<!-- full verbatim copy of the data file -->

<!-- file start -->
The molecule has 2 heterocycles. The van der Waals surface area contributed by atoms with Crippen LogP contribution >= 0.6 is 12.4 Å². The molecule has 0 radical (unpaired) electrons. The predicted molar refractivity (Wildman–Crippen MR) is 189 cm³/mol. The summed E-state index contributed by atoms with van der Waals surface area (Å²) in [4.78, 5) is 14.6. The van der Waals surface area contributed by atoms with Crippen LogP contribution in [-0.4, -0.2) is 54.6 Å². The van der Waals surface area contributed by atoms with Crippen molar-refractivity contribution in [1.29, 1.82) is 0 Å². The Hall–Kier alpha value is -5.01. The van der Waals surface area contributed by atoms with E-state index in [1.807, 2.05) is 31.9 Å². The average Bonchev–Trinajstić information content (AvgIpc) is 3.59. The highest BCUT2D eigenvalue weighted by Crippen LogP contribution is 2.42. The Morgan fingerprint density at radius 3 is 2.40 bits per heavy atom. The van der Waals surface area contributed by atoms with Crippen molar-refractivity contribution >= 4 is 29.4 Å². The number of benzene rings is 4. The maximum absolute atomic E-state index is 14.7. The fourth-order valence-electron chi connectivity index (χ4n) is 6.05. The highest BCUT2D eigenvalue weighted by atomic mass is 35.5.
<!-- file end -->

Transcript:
The molecule has 2 heterocycles. The van der Waals surface area contributed by atoms with Crippen LogP contribution >= 0.6 is 12.4 Å². The molecule has 0 radical (unpaired) electrons. The predicted molar refractivity (Wildman–Crippen MR) is 189 cm³/mol. The summed E-state index contributed by atoms with van der Waals surface area (Å²) in [4.78, 5) is 14.6. The van der Waals surface area contributed by atoms with Crippen LogP contribution in [-0.4, -0.2) is 54.6 Å². The van der Waals surface area contributed by atoms with Crippen molar-refractivity contribution in [1.29, 1.82) is 0 Å². The Hall–Kier alpha value is -5.01. The van der Waals surface area contributed by atoms with E-state index in [1.807, 2.05) is 31.9 Å². The average Bonchev–Trinajstić information content (AvgIpc) is 3.59. The highest BCUT2D eigenvalue weighted by Crippen LogP contribution is 2.42. The Morgan fingerprint density at radius 3 is 2.40 bits per heavy atom. The van der Waals surface area contributed by atoms with Crippen molar-refractivity contribution >= 4 is 29.4 Å². The number of benzene rings is 4. The maximum absolute atomic E-state index is 14.7. The fourth-order valence-electron chi connectivity index (χ4n) is 6.05. The highest BCUT2D eigenvalue weighted by atomic mass is 35.5.